Ayurvedic Medicine Research and Studies
One of the core benefits of Ayurveda and what makes it stand apart from western medicine is that it takes into account bio-individuality and a patient’s entire body-mind-spirit connection. Rather than treating symptoms with drugs and ignoring the underlying problems, Ayurvedic medicine aims to look at the root of disease and how it’s related to a person’s thoughts, beliefs, and lifestyle — in other words, a person’s “vital energy.”
What’s especially of interest to researchers studying traditional healing symptoms like Ayurveda is the power of the mind and its connections to the body Since various studies have acknowledged that beliefs surely have the ability to change someone’s health, even after controlling for placebos, new health models are beginning to focus more on including the mind and its interaction with the body as a primary lever of curing diseases.
Better controlling stress seems to be one of the primary benefits of Ayurveda, according to a western medical viewpoint. We know that chronic stress can ruin your quality of life and that lower stress levels are correlated with better health, longevity, weight management and overall happiness. A healthier diet, natural herbs, better sleep and improved hormonal balance also all likely play a role in healing with Ayurvedic medicine.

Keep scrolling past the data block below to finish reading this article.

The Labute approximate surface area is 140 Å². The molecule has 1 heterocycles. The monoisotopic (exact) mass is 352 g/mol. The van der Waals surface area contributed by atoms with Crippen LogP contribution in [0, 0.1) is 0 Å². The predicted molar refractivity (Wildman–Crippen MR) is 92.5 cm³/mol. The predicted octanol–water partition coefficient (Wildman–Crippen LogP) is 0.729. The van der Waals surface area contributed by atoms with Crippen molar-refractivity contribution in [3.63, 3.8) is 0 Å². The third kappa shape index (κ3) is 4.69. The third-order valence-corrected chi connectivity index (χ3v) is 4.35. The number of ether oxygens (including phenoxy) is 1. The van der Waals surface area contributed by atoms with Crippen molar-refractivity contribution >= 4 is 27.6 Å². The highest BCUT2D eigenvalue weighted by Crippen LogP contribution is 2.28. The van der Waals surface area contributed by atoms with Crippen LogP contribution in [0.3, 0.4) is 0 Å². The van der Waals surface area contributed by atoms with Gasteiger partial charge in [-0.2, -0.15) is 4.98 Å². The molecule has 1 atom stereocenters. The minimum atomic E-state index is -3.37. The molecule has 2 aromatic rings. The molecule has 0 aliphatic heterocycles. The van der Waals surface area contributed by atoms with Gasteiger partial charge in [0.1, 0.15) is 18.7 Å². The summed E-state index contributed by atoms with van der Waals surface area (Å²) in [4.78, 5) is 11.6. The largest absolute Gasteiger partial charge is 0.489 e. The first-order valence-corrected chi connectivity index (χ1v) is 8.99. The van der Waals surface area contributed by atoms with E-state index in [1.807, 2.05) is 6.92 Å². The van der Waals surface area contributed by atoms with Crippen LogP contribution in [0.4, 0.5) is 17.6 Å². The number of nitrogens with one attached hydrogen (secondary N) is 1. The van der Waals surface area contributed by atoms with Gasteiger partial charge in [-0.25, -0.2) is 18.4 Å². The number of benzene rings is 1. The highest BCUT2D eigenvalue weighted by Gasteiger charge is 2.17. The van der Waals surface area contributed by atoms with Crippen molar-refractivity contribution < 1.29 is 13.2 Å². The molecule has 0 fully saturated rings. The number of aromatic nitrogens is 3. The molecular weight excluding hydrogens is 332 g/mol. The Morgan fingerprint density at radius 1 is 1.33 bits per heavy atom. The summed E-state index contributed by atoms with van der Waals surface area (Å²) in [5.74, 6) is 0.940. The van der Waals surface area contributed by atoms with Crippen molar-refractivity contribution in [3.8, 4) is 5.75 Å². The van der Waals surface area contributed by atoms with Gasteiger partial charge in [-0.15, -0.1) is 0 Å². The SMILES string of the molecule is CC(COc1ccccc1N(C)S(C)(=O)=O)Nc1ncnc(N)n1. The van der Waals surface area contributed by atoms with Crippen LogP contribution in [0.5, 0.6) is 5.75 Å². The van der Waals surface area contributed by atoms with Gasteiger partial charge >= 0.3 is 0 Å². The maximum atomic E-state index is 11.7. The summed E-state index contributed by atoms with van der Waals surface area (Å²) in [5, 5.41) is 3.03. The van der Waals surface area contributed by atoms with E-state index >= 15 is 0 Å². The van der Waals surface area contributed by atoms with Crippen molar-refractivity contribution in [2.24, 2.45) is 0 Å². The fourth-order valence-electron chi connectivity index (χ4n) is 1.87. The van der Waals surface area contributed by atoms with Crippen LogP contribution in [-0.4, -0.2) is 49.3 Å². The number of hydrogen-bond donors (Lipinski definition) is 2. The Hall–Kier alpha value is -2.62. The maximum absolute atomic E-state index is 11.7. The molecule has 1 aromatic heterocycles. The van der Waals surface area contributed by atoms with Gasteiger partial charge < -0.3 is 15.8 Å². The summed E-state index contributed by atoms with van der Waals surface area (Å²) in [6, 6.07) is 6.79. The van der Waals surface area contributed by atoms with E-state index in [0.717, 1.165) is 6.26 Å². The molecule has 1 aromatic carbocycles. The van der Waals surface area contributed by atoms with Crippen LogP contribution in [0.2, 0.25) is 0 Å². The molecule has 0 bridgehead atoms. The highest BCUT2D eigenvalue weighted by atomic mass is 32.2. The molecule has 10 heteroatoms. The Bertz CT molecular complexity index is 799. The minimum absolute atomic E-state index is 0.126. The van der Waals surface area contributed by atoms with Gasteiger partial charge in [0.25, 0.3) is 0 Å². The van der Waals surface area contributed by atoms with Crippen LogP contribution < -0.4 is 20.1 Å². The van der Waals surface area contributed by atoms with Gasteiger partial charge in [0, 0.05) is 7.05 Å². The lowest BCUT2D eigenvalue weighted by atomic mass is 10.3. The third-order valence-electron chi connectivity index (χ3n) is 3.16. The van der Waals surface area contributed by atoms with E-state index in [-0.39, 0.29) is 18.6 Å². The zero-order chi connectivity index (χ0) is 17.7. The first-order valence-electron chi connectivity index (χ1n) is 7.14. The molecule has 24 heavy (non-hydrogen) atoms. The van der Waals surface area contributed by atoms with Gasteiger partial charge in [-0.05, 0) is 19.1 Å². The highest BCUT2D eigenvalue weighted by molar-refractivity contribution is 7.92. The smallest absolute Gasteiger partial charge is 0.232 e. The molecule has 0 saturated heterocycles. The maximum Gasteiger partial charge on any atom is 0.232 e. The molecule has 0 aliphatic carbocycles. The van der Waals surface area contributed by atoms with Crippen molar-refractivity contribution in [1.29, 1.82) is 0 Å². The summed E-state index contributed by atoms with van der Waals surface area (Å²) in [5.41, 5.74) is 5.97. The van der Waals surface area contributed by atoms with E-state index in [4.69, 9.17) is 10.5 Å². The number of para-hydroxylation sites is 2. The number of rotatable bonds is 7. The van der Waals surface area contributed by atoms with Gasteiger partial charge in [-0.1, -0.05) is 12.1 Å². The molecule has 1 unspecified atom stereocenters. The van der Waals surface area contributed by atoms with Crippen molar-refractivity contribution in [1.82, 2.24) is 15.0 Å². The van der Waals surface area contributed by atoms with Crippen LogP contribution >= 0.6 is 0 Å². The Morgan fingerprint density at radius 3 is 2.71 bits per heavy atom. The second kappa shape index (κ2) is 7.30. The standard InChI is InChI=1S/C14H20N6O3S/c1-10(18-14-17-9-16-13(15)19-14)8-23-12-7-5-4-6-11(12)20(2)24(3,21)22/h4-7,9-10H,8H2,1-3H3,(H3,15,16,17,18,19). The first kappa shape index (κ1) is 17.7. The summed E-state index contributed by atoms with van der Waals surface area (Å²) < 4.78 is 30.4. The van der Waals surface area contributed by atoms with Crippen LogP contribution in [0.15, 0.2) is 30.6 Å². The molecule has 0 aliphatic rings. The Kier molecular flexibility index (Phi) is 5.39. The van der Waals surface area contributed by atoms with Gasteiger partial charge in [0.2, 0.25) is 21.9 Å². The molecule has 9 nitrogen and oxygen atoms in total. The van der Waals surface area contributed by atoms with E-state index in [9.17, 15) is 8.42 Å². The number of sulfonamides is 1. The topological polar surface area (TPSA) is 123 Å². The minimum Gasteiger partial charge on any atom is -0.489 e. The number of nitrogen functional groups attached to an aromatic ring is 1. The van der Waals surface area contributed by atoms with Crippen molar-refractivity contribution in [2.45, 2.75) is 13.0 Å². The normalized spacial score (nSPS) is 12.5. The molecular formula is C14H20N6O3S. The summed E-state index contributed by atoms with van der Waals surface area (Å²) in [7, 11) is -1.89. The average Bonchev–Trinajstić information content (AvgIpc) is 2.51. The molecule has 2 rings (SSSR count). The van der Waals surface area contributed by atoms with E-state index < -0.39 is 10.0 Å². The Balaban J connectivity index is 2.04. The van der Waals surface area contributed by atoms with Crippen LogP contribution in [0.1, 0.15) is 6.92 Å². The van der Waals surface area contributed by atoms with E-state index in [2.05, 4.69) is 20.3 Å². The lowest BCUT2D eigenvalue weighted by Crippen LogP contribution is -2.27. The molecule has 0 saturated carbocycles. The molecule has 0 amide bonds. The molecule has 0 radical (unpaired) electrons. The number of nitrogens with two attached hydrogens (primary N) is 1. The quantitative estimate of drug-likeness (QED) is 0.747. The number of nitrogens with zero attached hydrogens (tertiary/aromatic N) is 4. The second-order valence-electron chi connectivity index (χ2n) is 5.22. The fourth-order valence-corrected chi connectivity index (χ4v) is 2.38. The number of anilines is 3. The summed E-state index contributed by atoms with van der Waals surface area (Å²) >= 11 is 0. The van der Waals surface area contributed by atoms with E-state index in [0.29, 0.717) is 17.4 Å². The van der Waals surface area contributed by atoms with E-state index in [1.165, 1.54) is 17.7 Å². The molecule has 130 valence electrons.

7 Benefits of Ayurvedic Medicine
1. Helps Lower Stress and Anxiety
Because stress is related to nearly every aspect of overall health, an Ayurvedic medicine practitioner might call for a number of different techniques used to naturally treat anxiety and depression symptoms, lower cortisol and rebalance the body’s hormones or “energy.” This can include meditation, yoga, breathing exercises, herbal treatments, skin brushing, visualization or repeating inspirational mantras.
Studies have found that transcendental meditation, a component of one branch of Ayurveda called Maharishi, helps lower symptoms of anxiety with regular practice. Pranayama, a series of various targeted breathing exercises, also helps calm nerves and results in better energy, restful sleep, and improved hormonal function. And while yoga isn’t always necessarily included in someone’s recovery plan, it, too, offers well-documented benefits for reducing stress and anxiety.